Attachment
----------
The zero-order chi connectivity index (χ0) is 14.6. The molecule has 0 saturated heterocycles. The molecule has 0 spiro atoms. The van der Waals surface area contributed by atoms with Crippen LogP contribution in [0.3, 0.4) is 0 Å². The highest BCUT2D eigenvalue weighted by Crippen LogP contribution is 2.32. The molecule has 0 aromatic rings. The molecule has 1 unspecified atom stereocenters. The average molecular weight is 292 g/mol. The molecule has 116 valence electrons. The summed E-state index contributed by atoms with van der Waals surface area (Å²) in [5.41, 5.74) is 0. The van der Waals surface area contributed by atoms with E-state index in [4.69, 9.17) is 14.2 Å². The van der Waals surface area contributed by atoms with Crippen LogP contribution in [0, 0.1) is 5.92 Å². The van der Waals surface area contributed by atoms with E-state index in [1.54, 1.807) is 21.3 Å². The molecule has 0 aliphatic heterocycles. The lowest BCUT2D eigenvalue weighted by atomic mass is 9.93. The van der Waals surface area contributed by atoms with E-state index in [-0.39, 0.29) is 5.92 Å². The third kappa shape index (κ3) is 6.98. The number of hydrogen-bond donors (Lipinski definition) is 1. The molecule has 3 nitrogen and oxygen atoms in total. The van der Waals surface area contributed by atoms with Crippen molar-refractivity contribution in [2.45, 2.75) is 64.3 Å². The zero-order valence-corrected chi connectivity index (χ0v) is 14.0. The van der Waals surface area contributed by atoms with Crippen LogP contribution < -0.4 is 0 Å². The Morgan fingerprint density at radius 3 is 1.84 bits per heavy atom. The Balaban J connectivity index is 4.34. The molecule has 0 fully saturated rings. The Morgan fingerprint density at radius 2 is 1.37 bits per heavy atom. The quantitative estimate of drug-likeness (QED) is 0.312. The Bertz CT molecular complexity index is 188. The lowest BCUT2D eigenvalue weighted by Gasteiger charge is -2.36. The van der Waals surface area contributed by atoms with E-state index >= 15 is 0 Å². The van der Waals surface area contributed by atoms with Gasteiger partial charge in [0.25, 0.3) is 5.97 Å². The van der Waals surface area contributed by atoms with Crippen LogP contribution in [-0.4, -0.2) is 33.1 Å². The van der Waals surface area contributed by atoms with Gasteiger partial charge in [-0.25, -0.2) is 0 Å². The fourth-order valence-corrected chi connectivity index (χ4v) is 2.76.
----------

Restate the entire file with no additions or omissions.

The zero-order chi connectivity index (χ0) is 14.6. The molecule has 0 saturated heterocycles. The molecule has 0 spiro atoms. The van der Waals surface area contributed by atoms with Crippen LogP contribution in [0.3, 0.4) is 0 Å². The highest BCUT2D eigenvalue weighted by Crippen LogP contribution is 2.32. The molecule has 0 aromatic rings. The molecule has 1 unspecified atom stereocenters. The average molecular weight is 292 g/mol. The molecule has 116 valence electrons. The summed E-state index contributed by atoms with van der Waals surface area (Å²) in [5.41, 5.74) is 0. The van der Waals surface area contributed by atoms with E-state index in [4.69, 9.17) is 14.2 Å². The van der Waals surface area contributed by atoms with Crippen LogP contribution in [0, 0.1) is 5.92 Å². The van der Waals surface area contributed by atoms with E-state index in [1.54, 1.807) is 21.3 Å². The molecule has 0 aliphatic heterocycles. The lowest BCUT2D eigenvalue weighted by atomic mass is 9.93. The van der Waals surface area contributed by atoms with E-state index in [-0.39, 0.29) is 5.92 Å². The third kappa shape index (κ3) is 6.98. The number of hydrogen-bond donors (Lipinski definition) is 1. The molecule has 3 nitrogen and oxygen atoms in total. The van der Waals surface area contributed by atoms with Crippen molar-refractivity contribution in [2.45, 2.75) is 64.3 Å². The zero-order valence-corrected chi connectivity index (χ0v) is 14.0. The van der Waals surface area contributed by atoms with Crippen LogP contribution < -0.4 is 0 Å². The Morgan fingerprint density at radius 3 is 1.84 bits per heavy atom. The Balaban J connectivity index is 4.34. The molecule has 0 fully saturated rings. The Morgan fingerprint density at radius 2 is 1.37 bits per heavy atom. The quantitative estimate of drug-likeness (QED) is 0.312. The Bertz CT molecular complexity index is 188. The lowest BCUT2D eigenvalue weighted by Gasteiger charge is -2.36. The van der Waals surface area contributed by atoms with E-state index >= 15 is 0 Å². The van der Waals surface area contributed by atoms with Gasteiger partial charge in [0.25, 0.3) is 5.97 Å². The van der Waals surface area contributed by atoms with Crippen LogP contribution in [-0.4, -0.2) is 33.1 Å². The van der Waals surface area contributed by atoms with Gasteiger partial charge in [-0.25, -0.2) is 0 Å². The fourth-order valence-corrected chi connectivity index (χ4v) is 2.76.